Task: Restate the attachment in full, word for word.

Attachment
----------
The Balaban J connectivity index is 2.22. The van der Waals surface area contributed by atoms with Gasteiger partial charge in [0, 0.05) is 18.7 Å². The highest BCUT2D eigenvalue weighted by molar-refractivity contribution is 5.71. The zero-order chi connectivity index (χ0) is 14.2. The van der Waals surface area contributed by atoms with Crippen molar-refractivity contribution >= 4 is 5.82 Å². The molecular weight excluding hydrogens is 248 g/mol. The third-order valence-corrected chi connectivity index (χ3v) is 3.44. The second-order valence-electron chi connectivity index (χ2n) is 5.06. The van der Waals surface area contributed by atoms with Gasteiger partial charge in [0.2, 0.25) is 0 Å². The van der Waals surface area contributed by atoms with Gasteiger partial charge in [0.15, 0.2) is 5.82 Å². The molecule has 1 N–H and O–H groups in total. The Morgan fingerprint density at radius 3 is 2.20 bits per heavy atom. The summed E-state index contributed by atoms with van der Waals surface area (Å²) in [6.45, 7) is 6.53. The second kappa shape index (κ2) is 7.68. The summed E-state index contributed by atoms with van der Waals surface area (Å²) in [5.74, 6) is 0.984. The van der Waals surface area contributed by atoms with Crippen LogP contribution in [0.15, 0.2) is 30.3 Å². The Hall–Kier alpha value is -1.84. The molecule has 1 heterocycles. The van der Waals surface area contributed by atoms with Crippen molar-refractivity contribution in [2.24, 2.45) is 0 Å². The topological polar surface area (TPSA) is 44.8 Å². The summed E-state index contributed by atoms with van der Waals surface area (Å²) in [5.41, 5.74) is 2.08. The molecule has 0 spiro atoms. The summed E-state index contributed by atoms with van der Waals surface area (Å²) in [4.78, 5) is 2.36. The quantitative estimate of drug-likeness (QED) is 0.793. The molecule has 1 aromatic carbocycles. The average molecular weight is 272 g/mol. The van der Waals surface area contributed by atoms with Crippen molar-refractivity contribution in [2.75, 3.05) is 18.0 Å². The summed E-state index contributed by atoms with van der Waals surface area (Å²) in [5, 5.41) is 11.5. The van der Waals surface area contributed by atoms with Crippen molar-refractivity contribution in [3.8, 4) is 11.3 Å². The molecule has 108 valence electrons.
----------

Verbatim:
The Balaban J connectivity index is 2.22. The van der Waals surface area contributed by atoms with Gasteiger partial charge in [0, 0.05) is 18.7 Å². The highest BCUT2D eigenvalue weighted by molar-refractivity contribution is 5.71. The zero-order chi connectivity index (χ0) is 14.2. The van der Waals surface area contributed by atoms with Crippen molar-refractivity contribution >= 4 is 5.82 Å². The molecular weight excluding hydrogens is 248 g/mol. The third-order valence-corrected chi connectivity index (χ3v) is 3.44. The second-order valence-electron chi connectivity index (χ2n) is 5.06. The van der Waals surface area contributed by atoms with Gasteiger partial charge in [0.2, 0.25) is 0 Å². The van der Waals surface area contributed by atoms with Gasteiger partial charge in [0.15, 0.2) is 5.82 Å². The molecule has 1 N–H and O–H groups in total. The Morgan fingerprint density at radius 3 is 2.20 bits per heavy atom. The summed E-state index contributed by atoms with van der Waals surface area (Å²) in [6.45, 7) is 6.53. The second kappa shape index (κ2) is 7.68. The summed E-state index contributed by atoms with van der Waals surface area (Å²) in [5.74, 6) is 0.984. The van der Waals surface area contributed by atoms with Crippen LogP contribution in [0.15, 0.2) is 30.3 Å². The Hall–Kier alpha value is -1.84. The molecule has 1 heterocycles. The van der Waals surface area contributed by atoms with Crippen molar-refractivity contribution in [2.24, 2.45) is 0 Å². The topological polar surface area (TPSA) is 44.8 Å². The summed E-state index contributed by atoms with van der Waals surface area (Å²) in [5.41, 5.74) is 2.08. The molecule has 0 spiro atoms. The summed E-state index contributed by atoms with van der Waals surface area (Å²) in [4.78, 5) is 2.36. The quantitative estimate of drug-likeness (QED) is 0.793. The molecule has 1 aromatic carbocycles. The average molecular weight is 272 g/mol. The van der Waals surface area contributed by atoms with Crippen molar-refractivity contribution in [2.75, 3.05) is 18.0 Å². The summed E-state index contributed by atoms with van der Waals surface area (Å²) in [5, 5.41) is 11.5. The van der Waals surface area contributed by atoms with Crippen molar-refractivity contribution in [3.8, 4) is 11.3 Å². The molecule has 108 valence electrons.